According to Forbes, there are still unsolved questions, like why it sometimes occurs in the absence of ash clouds, or why some volcanoes don’t appear to have it at all.
7 You Can Camp Next To An Active Volcano
Thanks to its location on the Mid-Atlantic Ridge, Iceland is a land full of volcanoes and has 30 active volcanic systems running through it. If you’re after a close-up encounter, this country offers lots of holiday opportunities to do just that.
Earn serious bragging rights and camp in the shadow of an active volcano. Eyjafjallajökull and Askja and two of the most popular with visitors, and in addition to hiking facilities, guided walks and 4X4 tours, they both offer campsites and huts. Bárðarbunga and Snæfellsjökull volcanoes are also good choices for camping.
6 Volcanic Clouds Can Be Just As Deadly As Lava
As natural phenomenon go, volcanoes are pretty flashy, what with the explosions and oozing hot lava flows. Volcano gases might not be as showy, but they can be one of the most deadly effects. Water vapour accounts for most of the gas released by an eruption, which is perfectly safe, but the other gases produced can be downright hazardous.
Carbon dioxide is not poisonous, but it displaces normal oxygen-bearing air and, because it is heavier than air, it collects in pockets, causing suffocation. When large quantities are dissolved in water, it can be fatal for nearby vegetation, livestock and people.
Sulphur dioxide and hydrogen sulphide can combine with water vapour in the air to form sulphuric acid, which is extremely corrosive and poisonous. Then there’s fluorine gas, which is also very unpleasant.
After the 1783 eruption of Laki in Iceland, fluorine poisoning and famine killed half of the country's livestock and almost a quarter of its population.
5 Japan's Sakurajima Volcano Is Due An Eruption
Japan's Sakurajima volcano, photographed here by German photographer Martin Rietze, is one of the country’s most active and, according to the BBC, it’s due for a major eruption soon.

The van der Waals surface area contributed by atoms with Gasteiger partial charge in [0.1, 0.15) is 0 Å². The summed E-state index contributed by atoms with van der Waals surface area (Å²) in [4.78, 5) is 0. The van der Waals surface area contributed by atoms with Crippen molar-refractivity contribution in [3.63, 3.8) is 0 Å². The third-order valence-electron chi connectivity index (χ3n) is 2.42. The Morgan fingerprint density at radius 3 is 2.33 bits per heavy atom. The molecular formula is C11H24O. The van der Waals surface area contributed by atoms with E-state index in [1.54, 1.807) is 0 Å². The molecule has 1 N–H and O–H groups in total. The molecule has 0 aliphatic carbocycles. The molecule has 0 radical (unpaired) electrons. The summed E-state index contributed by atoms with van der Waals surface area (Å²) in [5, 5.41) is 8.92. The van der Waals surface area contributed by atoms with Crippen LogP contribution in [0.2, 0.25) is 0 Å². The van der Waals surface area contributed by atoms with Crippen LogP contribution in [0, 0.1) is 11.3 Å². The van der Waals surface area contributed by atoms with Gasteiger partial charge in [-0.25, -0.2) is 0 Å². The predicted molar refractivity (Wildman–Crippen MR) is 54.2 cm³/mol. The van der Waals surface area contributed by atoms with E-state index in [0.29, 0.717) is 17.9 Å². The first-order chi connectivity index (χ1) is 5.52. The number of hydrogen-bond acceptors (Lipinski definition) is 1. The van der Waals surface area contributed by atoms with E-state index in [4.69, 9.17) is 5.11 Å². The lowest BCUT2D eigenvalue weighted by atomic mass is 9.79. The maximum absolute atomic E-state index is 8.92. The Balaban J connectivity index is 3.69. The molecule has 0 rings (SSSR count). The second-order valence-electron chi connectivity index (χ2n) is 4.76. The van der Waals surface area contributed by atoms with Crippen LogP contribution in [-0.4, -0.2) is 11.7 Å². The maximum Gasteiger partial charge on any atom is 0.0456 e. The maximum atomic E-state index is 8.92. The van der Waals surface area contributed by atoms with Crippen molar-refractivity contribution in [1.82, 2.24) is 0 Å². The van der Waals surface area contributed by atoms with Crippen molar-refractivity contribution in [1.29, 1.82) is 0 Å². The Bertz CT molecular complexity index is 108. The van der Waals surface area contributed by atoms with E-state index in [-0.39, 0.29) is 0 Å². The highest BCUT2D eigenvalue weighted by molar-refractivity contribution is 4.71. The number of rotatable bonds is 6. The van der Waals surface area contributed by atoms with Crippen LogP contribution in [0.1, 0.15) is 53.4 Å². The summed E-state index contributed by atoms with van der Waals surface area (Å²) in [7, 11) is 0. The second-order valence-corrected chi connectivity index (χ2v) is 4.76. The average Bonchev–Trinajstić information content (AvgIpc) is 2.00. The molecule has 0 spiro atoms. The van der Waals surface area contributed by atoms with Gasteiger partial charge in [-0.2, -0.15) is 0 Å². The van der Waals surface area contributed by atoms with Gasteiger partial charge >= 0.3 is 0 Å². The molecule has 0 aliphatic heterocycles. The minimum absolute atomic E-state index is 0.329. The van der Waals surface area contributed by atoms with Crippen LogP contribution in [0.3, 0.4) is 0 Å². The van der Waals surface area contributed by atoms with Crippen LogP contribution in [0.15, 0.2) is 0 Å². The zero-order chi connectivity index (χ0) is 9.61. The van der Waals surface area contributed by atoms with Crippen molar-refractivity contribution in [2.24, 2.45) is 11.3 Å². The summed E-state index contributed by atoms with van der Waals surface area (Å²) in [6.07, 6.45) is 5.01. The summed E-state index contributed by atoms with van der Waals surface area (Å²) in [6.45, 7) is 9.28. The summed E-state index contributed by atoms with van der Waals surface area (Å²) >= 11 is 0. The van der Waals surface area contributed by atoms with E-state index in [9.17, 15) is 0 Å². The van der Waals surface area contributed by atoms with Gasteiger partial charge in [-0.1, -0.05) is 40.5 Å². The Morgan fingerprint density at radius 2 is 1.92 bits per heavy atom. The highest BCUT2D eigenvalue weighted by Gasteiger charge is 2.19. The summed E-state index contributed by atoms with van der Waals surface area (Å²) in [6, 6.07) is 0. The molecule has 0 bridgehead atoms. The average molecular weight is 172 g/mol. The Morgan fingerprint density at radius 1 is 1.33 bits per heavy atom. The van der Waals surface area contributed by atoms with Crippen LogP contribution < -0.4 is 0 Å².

A build-up of magma is being monitored closely by Japanese authorities and it is one of two volcanoes to be classed Level 3 out of 5 by the country’s warning system.
Sakurajima's last deadly eruption was in 1914, when 58 people perished. An eruption on that scale again would undoubtedly cause even more widespread devastation, as it’s located just 30 miles from the Sendai nuclear plant.
4 Visiting The Rim Of An Active Volcano
It seems crazy to think that not everyone’s first reaction to being near molten lava is to run fast in the opposite direction, but some adventurous types like getting as close as possible to the danger.
Take this photo, for example, taken on the rim of Erta Ale in Ethiopia, one of the most active volcanoes in the world, and a huge draw for adrenalin junkies. It’s a three-hour hike to the volcano’s summit, where visitors will be awarded with spectacular views of the world’s longest-existing lava lake.
3 Mauna Loa Volcano In Hawaii
Mauna Loa is the world's largest volcano, towering 9 km above the sea floor, with a summit crater that covers nearly six square miles, with a depth of 600ft.
Located on the south-central region of Hawaii’s Big Island, it is also one of the planet’s most active volcanos. According to Britannica, the bombs were dropped during the eruptions of 1935 and 1942 in an attempt to divert the path of lava flow, which threatened the city of Hilo. In 1950, a lava flow from a 13-mile fissure destroyed a small village. There have also been eruptions in 1975 and 1984.
2 Mount Bromo Volcano, Indonesia
This stunning natural wonder sits in the Bromo Tengger Semeru National Park and is one of the most visited areas in East Java, Indonesia.
It’s possible to walk to the volcano in just 45 minutes from the nearby mountain village of Comoro Lawang. Alternatively, visitors can take an organised jeep tour and take in the incredible views from the 9,088-ft Mount Penanjakan, which sounds like a lot less hard work.
1 Camping In Mount Nyiragongo in Congo, Africa
If you’ve ever wanted to fall asleep next to the world’s largest lava lake - and who hasn't? - then Nyiragongo in the Congo is the holiday destination for you.
Located in Virunga, Africa’s oldest national park, the volcano is carefully monitored for activity and in March 2016, park officials temporarily halted visits due to an increase in geological activity.
According to National Geographic, a lava flow burst from the volcano in 2002, covering the nearby town of Goma in a layer of volcano rock. Yikes.
Sources: nationalgeographic; Time; livescience; bbc.co.uk